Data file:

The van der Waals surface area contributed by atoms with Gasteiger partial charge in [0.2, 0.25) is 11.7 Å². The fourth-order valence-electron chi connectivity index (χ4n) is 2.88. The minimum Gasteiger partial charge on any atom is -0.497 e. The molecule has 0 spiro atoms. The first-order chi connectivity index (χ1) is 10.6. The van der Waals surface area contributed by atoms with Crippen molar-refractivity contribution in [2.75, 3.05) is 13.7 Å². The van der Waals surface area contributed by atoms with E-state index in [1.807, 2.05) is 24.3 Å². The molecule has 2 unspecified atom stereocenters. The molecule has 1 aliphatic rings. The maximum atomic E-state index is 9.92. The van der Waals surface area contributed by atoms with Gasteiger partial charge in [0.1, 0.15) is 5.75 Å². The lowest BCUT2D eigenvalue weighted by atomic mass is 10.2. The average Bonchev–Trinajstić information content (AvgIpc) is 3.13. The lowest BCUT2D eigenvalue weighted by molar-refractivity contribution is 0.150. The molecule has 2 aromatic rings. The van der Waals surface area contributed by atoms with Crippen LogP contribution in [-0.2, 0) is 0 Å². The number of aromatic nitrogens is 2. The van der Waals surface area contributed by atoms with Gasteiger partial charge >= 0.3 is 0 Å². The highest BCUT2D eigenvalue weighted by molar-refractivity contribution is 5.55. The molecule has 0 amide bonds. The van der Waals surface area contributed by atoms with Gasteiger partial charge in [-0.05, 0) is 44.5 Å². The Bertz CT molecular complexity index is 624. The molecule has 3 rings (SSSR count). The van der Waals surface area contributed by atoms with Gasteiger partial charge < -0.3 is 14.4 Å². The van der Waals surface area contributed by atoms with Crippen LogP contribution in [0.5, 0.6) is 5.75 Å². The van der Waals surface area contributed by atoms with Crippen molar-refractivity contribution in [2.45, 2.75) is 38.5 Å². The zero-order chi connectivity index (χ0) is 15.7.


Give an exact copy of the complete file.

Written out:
The van der Waals surface area contributed by atoms with Gasteiger partial charge in [0.2, 0.25) is 11.7 Å². The fourth-order valence-electron chi connectivity index (χ4n) is 2.88. The minimum Gasteiger partial charge on any atom is -0.497 e. The molecule has 0 spiro atoms. The first-order chi connectivity index (χ1) is 10.6. The van der Waals surface area contributed by atoms with Crippen molar-refractivity contribution in [2.75, 3.05) is 13.7 Å². The van der Waals surface area contributed by atoms with E-state index in [1.807, 2.05) is 24.3 Å². The molecule has 2 unspecified atom stereocenters. The molecule has 1 aliphatic rings. The maximum atomic E-state index is 9.92. The van der Waals surface area contributed by atoms with Gasteiger partial charge in [0.1, 0.15) is 5.75 Å². The lowest BCUT2D eigenvalue weighted by atomic mass is 10.2. The average Bonchev–Trinajstić information content (AvgIpc) is 3.13. The lowest BCUT2D eigenvalue weighted by molar-refractivity contribution is 0.150. The molecule has 2 aromatic rings. The van der Waals surface area contributed by atoms with Crippen LogP contribution in [-0.2, 0) is 0 Å². The number of aromatic nitrogens is 2. The van der Waals surface area contributed by atoms with Gasteiger partial charge >= 0.3 is 0 Å². The highest BCUT2D eigenvalue weighted by molar-refractivity contribution is 5.55. The molecule has 0 amide bonds. The van der Waals surface area contributed by atoms with Gasteiger partial charge in [-0.05, 0) is 44.5 Å². The Bertz CT molecular complexity index is 624. The molecule has 3 rings (SSSR count). The van der Waals surface area contributed by atoms with Gasteiger partial charge < -0.3 is 14.4 Å². The van der Waals surface area contributed by atoms with Crippen LogP contribution in [0.5, 0.6) is 5.75 Å². The van der Waals surface area contributed by atoms with Crippen molar-refractivity contribution in [2.45, 2.75) is 38.5 Å². The zero-order chi connectivity index (χ0) is 15.7.